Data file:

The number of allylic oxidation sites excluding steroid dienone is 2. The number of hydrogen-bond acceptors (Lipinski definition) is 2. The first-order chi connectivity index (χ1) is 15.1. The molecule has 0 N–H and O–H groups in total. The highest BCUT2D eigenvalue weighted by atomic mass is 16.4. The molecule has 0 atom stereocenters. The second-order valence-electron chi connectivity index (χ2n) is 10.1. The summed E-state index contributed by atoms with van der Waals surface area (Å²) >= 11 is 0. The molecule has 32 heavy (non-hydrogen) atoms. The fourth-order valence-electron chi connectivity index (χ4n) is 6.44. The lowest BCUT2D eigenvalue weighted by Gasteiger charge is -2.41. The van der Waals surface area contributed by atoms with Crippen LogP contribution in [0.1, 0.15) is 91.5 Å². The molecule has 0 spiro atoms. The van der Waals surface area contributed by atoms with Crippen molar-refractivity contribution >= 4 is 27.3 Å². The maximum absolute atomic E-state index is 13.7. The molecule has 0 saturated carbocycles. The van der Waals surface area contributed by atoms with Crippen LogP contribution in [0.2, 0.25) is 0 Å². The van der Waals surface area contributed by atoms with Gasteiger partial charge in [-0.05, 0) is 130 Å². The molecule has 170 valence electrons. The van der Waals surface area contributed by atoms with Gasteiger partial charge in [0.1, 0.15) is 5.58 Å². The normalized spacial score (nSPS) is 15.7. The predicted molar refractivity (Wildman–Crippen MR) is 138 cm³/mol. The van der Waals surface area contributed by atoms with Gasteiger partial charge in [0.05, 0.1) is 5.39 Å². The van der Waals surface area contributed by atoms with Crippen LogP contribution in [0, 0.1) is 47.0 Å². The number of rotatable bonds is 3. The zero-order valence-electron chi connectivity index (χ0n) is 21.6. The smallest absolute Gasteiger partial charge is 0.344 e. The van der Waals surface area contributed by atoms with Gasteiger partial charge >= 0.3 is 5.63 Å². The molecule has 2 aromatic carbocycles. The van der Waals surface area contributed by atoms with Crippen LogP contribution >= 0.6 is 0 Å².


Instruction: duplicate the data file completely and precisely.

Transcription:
The number of allylic oxidation sites excluding steroid dienone is 2. The number of hydrogen-bond acceptors (Lipinski definition) is 2. The first-order chi connectivity index (χ1) is 15.1. The molecule has 0 N–H and O–H groups in total. The highest BCUT2D eigenvalue weighted by atomic mass is 16.4. The molecule has 0 atom stereocenters. The second-order valence-electron chi connectivity index (χ2n) is 10.1. The summed E-state index contributed by atoms with van der Waals surface area (Å²) >= 11 is 0. The molecule has 32 heavy (non-hydrogen) atoms. The fourth-order valence-electron chi connectivity index (χ4n) is 6.44. The lowest BCUT2D eigenvalue weighted by Gasteiger charge is -2.41. The van der Waals surface area contributed by atoms with Crippen LogP contribution in [0.1, 0.15) is 91.5 Å². The molecule has 0 spiro atoms. The van der Waals surface area contributed by atoms with Crippen molar-refractivity contribution >= 4 is 27.3 Å². The maximum absolute atomic E-state index is 13.7. The molecule has 0 saturated carbocycles. The van der Waals surface area contributed by atoms with Crippen LogP contribution in [0.2, 0.25) is 0 Å². The van der Waals surface area contributed by atoms with Gasteiger partial charge in [-0.05, 0) is 130 Å². The molecule has 170 valence electrons. The van der Waals surface area contributed by atoms with Gasteiger partial charge in [0.1, 0.15) is 5.58 Å². The normalized spacial score (nSPS) is 15.7. The predicted molar refractivity (Wildman–Crippen MR) is 138 cm³/mol. The van der Waals surface area contributed by atoms with Gasteiger partial charge in [0.05, 0.1) is 5.39 Å². The van der Waals surface area contributed by atoms with Crippen LogP contribution in [0, 0.1) is 47.0 Å². The number of rotatable bonds is 3. The zero-order valence-electron chi connectivity index (χ0n) is 21.6. The smallest absolute Gasteiger partial charge is 0.344 e. The van der Waals surface area contributed by atoms with Gasteiger partial charge >= 0.3 is 5.63 Å². The molecule has 2 aromatic carbocycles. The van der Waals surface area contributed by atoms with Crippen LogP contribution >= 0.6 is 0 Å².